Load shedding is hurting us, says activists

Load shedding is hurting us, says activists Photo: Twitter

‘Load shedding should be declared a National State of Emergency,’ says activists

Protesters outside the Union Building on Friday said they want load shedding to be declared a state of emergency.

Load shedding is hurting us, says activists

Load shedding is hurting us, says activists Photo: Twitter

Disgruntled activists marched to the Union Buildings on Friday against the continuous load shedding.


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The protest was arranged by Not In My Name International, a civil rights movement fighting to change perspectives. The crowd gathered at Church Square, Pretoria. They stopped at the national energy regulator’s offices before marching to the Union Buildings.

The head of communications at Nimni, Mo Senna, said they are calling on the government to end the continuous load shedding and to remove the 18.65% tariff hike granted to Eskom by the National Energy Regulator of South Africa (NERSA).

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The organisation states that the high price of electricity and the continuous blackouts only make life more impractical for South Africans. The irony is that the protest was delayed by load shedding.

According to Secretary-general Themba Maseko several buses bringing protesters from Mamelodi were stuck in traffic as robots were not working because of the load shedding.

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We want load-shedding to be declared a state of emergency and no-one [in government] should be receiving bonuses. Nersa [National Energy Regulator of South Africa] should scrap the almost 19% increase they have given to Eskom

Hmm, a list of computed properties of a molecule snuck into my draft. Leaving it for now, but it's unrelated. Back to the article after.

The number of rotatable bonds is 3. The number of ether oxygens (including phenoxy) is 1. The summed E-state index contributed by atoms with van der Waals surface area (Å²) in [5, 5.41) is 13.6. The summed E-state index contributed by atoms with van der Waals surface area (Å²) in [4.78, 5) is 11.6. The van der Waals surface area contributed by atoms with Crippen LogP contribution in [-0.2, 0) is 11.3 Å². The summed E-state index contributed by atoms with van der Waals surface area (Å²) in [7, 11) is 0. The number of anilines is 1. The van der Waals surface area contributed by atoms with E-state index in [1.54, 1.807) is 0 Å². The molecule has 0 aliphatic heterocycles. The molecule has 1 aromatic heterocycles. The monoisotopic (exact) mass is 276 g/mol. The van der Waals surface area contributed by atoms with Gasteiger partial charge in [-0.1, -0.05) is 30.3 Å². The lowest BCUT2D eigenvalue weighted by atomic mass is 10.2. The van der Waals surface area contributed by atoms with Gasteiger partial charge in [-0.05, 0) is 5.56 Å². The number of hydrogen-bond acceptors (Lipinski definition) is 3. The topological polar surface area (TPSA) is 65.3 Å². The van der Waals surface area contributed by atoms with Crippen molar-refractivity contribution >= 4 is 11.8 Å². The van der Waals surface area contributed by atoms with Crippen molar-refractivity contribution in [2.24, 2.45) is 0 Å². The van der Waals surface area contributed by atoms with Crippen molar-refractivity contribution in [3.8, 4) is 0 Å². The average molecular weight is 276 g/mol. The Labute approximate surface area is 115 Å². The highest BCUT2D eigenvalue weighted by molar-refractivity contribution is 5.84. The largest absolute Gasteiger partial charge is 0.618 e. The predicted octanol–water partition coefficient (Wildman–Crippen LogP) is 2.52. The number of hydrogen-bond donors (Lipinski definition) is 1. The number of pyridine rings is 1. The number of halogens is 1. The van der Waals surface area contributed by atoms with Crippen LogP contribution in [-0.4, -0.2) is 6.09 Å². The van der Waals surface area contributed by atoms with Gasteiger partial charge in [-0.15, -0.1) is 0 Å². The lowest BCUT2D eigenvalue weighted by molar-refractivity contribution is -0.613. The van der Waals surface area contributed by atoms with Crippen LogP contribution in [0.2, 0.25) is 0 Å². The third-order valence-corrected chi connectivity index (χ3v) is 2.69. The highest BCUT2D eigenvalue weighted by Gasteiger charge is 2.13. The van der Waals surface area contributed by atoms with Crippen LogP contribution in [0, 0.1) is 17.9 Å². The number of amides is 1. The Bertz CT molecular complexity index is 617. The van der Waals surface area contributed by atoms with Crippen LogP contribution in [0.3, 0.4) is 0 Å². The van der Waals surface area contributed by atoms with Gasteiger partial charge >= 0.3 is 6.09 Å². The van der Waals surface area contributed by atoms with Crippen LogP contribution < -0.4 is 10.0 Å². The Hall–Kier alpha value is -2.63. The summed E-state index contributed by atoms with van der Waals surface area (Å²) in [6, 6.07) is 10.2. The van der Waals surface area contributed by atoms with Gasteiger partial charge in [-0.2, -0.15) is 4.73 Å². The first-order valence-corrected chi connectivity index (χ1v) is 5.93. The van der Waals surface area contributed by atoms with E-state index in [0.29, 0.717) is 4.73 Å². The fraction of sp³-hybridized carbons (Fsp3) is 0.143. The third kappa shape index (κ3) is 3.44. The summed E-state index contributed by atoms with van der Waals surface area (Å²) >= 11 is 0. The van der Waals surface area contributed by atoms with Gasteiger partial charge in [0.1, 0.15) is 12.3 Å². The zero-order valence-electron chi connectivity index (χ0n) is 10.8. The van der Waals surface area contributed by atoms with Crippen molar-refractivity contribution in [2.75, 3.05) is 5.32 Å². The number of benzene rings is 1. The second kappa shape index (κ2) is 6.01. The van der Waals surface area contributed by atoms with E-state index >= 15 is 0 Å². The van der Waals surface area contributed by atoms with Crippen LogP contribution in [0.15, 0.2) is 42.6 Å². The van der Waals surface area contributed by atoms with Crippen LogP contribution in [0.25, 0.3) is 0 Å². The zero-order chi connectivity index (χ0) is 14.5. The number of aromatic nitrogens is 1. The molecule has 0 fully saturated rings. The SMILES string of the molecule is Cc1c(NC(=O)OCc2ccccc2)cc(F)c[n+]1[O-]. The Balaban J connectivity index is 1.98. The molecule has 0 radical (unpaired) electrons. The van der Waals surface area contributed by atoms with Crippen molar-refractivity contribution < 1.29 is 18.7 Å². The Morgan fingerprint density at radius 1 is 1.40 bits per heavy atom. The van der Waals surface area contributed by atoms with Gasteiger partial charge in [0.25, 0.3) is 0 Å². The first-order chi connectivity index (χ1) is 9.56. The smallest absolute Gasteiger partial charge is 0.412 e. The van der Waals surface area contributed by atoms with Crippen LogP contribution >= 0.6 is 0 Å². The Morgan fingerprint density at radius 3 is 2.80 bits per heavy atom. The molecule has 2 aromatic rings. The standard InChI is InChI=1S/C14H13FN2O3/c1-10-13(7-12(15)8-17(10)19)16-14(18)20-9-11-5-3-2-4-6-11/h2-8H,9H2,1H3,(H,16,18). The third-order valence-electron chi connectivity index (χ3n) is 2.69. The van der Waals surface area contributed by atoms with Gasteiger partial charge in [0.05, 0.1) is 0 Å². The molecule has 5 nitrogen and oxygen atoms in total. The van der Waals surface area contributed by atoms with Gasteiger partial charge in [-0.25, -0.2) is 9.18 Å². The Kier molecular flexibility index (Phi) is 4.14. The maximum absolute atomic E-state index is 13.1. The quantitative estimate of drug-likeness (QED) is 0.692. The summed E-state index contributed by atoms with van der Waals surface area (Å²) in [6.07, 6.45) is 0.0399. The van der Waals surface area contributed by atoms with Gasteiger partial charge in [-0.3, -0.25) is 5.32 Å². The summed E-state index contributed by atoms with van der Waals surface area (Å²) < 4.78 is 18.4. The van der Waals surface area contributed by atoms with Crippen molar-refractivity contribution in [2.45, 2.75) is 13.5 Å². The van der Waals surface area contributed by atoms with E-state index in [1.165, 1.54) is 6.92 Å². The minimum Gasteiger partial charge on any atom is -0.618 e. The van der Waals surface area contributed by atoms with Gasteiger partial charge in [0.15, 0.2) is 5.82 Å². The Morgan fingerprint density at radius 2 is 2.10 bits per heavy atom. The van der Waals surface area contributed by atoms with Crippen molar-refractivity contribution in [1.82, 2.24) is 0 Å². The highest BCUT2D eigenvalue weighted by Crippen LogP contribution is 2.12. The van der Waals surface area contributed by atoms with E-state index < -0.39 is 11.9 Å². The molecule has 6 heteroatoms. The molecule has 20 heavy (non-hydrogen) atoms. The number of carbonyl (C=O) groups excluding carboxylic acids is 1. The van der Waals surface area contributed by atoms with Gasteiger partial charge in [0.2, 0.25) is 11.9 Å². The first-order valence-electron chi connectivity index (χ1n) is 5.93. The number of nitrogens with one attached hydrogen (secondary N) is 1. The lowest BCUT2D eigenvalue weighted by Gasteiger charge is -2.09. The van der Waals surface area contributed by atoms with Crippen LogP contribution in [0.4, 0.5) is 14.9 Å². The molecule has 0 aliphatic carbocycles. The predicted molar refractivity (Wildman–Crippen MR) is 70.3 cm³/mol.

“SA is already in a regressive economy and with this current load-shedding we are experiencing, the ordinary people will not be able to sustain this for very long. This is the reason we are coming out today,”

Maseko said.

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The National Energy Regulator of South Africa (Nersa) has agreed to an 18.65% increase in electricity tariffs, effective from 1 April this year.

Eskom had applied for a 32% tariff increase for the 2023/24 year, which starts in April.

In the same tariff application, the cash-strapped power utility applied for a further 22.52% increase for 2024/25. Nersa has granted Eskom a 12.74% tariff increase.

The regulator said the “extremely difficult decision” sought to balance the needs of Eskom and consumers.

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